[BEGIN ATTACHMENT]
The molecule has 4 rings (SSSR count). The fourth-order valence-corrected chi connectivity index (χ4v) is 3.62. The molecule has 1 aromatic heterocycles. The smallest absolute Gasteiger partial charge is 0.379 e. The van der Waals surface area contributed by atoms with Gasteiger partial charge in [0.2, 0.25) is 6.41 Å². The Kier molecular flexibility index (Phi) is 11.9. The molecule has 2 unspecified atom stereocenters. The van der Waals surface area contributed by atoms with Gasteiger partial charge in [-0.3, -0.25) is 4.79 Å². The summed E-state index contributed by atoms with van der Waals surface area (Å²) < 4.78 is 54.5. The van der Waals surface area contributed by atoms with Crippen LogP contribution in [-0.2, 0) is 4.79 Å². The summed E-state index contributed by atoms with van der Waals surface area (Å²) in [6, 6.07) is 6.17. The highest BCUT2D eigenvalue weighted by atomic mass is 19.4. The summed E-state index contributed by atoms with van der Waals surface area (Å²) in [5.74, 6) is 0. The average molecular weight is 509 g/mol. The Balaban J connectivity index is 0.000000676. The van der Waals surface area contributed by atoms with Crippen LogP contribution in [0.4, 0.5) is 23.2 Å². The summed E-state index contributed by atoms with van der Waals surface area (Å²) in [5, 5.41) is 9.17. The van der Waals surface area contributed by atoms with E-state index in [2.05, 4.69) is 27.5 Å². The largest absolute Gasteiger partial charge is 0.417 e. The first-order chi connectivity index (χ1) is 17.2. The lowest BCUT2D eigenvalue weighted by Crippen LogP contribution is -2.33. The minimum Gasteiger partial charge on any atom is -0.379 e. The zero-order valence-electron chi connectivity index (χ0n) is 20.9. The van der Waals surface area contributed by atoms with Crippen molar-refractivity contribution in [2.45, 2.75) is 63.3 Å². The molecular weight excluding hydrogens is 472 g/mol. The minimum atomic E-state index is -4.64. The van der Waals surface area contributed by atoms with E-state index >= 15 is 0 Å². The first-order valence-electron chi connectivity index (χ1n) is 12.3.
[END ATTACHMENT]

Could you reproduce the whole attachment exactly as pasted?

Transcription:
The molecule has 4 rings (SSSR count). The fourth-order valence-corrected chi connectivity index (χ4v) is 3.62. The molecule has 1 aromatic heterocycles. The smallest absolute Gasteiger partial charge is 0.379 e. The van der Waals surface area contributed by atoms with Gasteiger partial charge in [0.2, 0.25) is 6.41 Å². The Kier molecular flexibility index (Phi) is 11.9. The molecule has 2 unspecified atom stereocenters. The van der Waals surface area contributed by atoms with Gasteiger partial charge in [-0.3, -0.25) is 4.79 Å². The summed E-state index contributed by atoms with van der Waals surface area (Å²) < 4.78 is 54.5. The van der Waals surface area contributed by atoms with Crippen LogP contribution in [-0.2, 0) is 4.79 Å². The summed E-state index contributed by atoms with van der Waals surface area (Å²) in [6, 6.07) is 6.17. The highest BCUT2D eigenvalue weighted by atomic mass is 19.4. The summed E-state index contributed by atoms with van der Waals surface area (Å²) in [5.74, 6) is 0. The average molecular weight is 509 g/mol. The Balaban J connectivity index is 0.000000676. The van der Waals surface area contributed by atoms with Crippen LogP contribution in [0.4, 0.5) is 23.2 Å². The summed E-state index contributed by atoms with van der Waals surface area (Å²) in [5, 5.41) is 9.17. The van der Waals surface area contributed by atoms with E-state index in [2.05, 4.69) is 27.5 Å². The largest absolute Gasteiger partial charge is 0.417 e. The first-order chi connectivity index (χ1) is 17.2. The lowest BCUT2D eigenvalue weighted by Crippen LogP contribution is -2.33. The minimum Gasteiger partial charge on any atom is -0.379 e. The zero-order valence-electron chi connectivity index (χ0n) is 20.9. The van der Waals surface area contributed by atoms with Crippen molar-refractivity contribution in [2.45, 2.75) is 63.3 Å². The molecular weight excluding hydrogens is 472 g/mol. The minimum atomic E-state index is -4.64. The van der Waals surface area contributed by atoms with E-state index >= 15 is 0 Å². The first-order valence-electron chi connectivity index (χ1n) is 12.3.